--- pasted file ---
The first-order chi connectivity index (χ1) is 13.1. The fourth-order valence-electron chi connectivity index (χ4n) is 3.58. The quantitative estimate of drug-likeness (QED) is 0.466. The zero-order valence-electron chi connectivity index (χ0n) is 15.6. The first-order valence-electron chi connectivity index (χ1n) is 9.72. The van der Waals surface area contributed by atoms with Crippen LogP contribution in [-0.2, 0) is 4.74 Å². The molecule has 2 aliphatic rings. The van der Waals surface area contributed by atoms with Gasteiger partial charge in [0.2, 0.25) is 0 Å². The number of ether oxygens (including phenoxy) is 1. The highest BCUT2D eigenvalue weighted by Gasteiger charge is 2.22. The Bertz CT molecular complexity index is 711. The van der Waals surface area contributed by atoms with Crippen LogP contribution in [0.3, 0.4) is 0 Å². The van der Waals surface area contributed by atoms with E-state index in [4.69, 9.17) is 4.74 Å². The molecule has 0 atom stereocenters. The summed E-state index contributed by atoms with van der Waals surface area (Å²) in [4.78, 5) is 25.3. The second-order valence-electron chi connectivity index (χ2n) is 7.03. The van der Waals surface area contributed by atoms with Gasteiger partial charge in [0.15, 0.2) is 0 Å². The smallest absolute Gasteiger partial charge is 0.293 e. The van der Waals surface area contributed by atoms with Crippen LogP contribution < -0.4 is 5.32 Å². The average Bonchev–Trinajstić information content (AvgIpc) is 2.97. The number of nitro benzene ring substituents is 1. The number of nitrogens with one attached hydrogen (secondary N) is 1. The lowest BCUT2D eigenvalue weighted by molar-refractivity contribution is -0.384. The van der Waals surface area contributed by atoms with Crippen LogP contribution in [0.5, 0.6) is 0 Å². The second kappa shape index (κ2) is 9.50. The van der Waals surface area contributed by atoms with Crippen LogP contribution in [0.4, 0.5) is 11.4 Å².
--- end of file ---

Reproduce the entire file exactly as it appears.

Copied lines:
The first-order chi connectivity index (χ1) is 13.1. The fourth-order valence-electron chi connectivity index (χ4n) is 3.58. The quantitative estimate of drug-likeness (QED) is 0.466. The zero-order valence-electron chi connectivity index (χ0n) is 15.6. The first-order valence-electron chi connectivity index (χ1n) is 9.72. The van der Waals surface area contributed by atoms with Crippen LogP contribution in [-0.2, 0) is 4.74 Å². The molecule has 2 aliphatic rings. The van der Waals surface area contributed by atoms with Gasteiger partial charge in [0.2, 0.25) is 0 Å². The number of ether oxygens (including phenoxy) is 1. The highest BCUT2D eigenvalue weighted by Gasteiger charge is 2.22. The Bertz CT molecular complexity index is 711. The van der Waals surface area contributed by atoms with Crippen LogP contribution in [0.3, 0.4) is 0 Å². The van der Waals surface area contributed by atoms with E-state index in [4.69, 9.17) is 4.74 Å². The molecule has 0 atom stereocenters. The summed E-state index contributed by atoms with van der Waals surface area (Å²) in [4.78, 5) is 25.3. The second-order valence-electron chi connectivity index (χ2n) is 7.03. The van der Waals surface area contributed by atoms with Gasteiger partial charge in [0.15, 0.2) is 0 Å². The smallest absolute Gasteiger partial charge is 0.293 e. The van der Waals surface area contributed by atoms with Crippen LogP contribution < -0.4 is 5.32 Å². The average Bonchev–Trinajstić information content (AvgIpc) is 2.97. The number of nitro benzene ring substituents is 1. The number of nitrogens with one attached hydrogen (secondary N) is 1. The lowest BCUT2D eigenvalue weighted by molar-refractivity contribution is -0.384. The van der Waals surface area contributed by atoms with Crippen LogP contribution in [0.5, 0.6) is 0 Å². The second kappa shape index (κ2) is 9.50. The van der Waals surface area contributed by atoms with Crippen LogP contribution in [0.4, 0.5) is 11.4 Å².